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For further information, see CMDT Part 7-14: Retinal Detachment

Key Features

Essentials of Diagnosis

  • Loss of vision in one eye that is usually rapid, possibly with "curtain" spreading across field of vision

  • No pain or redness

  • Detachment seen by ophthalmoscopy

General Considerations

  • Most cases are due to development of one or more peripheral retinal tears or holes (rhegmatogenous retinal detachment); this usually results from posterior vitreous detachment, related to degenerative changes in the vitreous

  • Generally occurs in persons over 50 years of age

  • Nearsightedness and cataract extraction are the two most common predisposing causes

  • May also be caused by penetrating or blunt ocular trauma

  • Once there is a defect in the retina, fluid vitreous is able to pass under the sensory retina and, with the added effects of vitreous traction and gravity, progressive retinal detachment results

  • Tractional retinal detachment occurs when there is preretinal fibrosis, such as in proliferative retinopathy due to diabetic retinopathy or retinal vein occlusion or as a complication of rhegmatogenous retinal detachment

  • Exudative retinal detachment results from accumulation of subretinal fluid, such as in wet ("neovascular") age-related macular degeneration or secondary to choroidal tumor

Clinical Findings

  • Rhegmatogenous retinal detachment usually starts in the superior temporal area, spreading rapidly to cause visual field loss that starts inferiorly and expands upward but can occur at other locations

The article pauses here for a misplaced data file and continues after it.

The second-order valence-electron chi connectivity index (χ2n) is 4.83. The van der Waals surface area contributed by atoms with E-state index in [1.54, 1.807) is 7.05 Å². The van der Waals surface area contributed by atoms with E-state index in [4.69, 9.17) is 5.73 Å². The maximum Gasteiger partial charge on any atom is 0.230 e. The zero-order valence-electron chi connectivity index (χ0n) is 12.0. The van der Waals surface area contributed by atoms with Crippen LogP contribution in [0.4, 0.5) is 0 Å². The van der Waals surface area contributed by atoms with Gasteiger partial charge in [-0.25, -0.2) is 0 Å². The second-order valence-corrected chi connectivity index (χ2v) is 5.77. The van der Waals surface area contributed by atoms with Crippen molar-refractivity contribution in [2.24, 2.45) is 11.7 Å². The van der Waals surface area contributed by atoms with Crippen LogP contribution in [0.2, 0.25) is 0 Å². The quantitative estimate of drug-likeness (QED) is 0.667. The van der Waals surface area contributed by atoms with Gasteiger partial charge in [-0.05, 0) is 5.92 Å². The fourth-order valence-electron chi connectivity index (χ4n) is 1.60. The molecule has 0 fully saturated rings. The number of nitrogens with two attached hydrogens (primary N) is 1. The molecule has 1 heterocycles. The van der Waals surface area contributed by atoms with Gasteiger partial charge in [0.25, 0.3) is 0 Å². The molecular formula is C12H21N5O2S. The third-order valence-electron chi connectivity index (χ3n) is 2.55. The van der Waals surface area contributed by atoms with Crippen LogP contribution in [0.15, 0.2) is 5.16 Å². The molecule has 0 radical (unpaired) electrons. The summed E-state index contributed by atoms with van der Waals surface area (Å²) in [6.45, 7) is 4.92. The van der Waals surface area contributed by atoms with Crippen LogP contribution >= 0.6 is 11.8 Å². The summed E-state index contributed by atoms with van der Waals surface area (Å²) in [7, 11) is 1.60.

• Premonitory symptoms of the predisposing vitreous degeneration and vitreo-retinal traction include

    • Recent onset of or increase in floaters (moving spots or strands like cobwebs in the visual field)

    • Photopsias (flashes of light)

  • Central vision remains intact until the central macula becomes detached

Diagnosis

  • Retina may be elevated in the vitreous cavity with an irregular surface

  • One or more retinal tears or holes are usually found on retinal examination with scleral depression, which is a technique to examine the peripheral retina using a cotton tip swab or blunt instrument to push on, or depress, the external eye to evaluate the peripheral retina through a dilated pupil

  • A macular hole, usually caused by traction from the vitreous or scar tissue on the retinal surface (epiretinal membrane), causes reduction of central vision

  • In idiopathic cases, the hole occurs from localized retinal traction with retinal separation at the fovea, whereas in macular hole due to trauma or nearsightedness, there is a risk of progression to total retinal detachment

  • In tractional retinal detachment, there is irregular retinal elevation adherent to scar tissue on the retinal surface, sometimes extending into the vitreous

  • In exudative retinal detachment, the retina is dome-shaped and the subretinal fluid shifts position with changes in posture

  • Ocular ultrasonography assists the detection and characterization of retinal detachment

Treatment

  • Laser photocoagulation to the retina or cryotherapy to the sclera

    • Treats rhegmatogenous retinal detachments

    • Closes all of the ...

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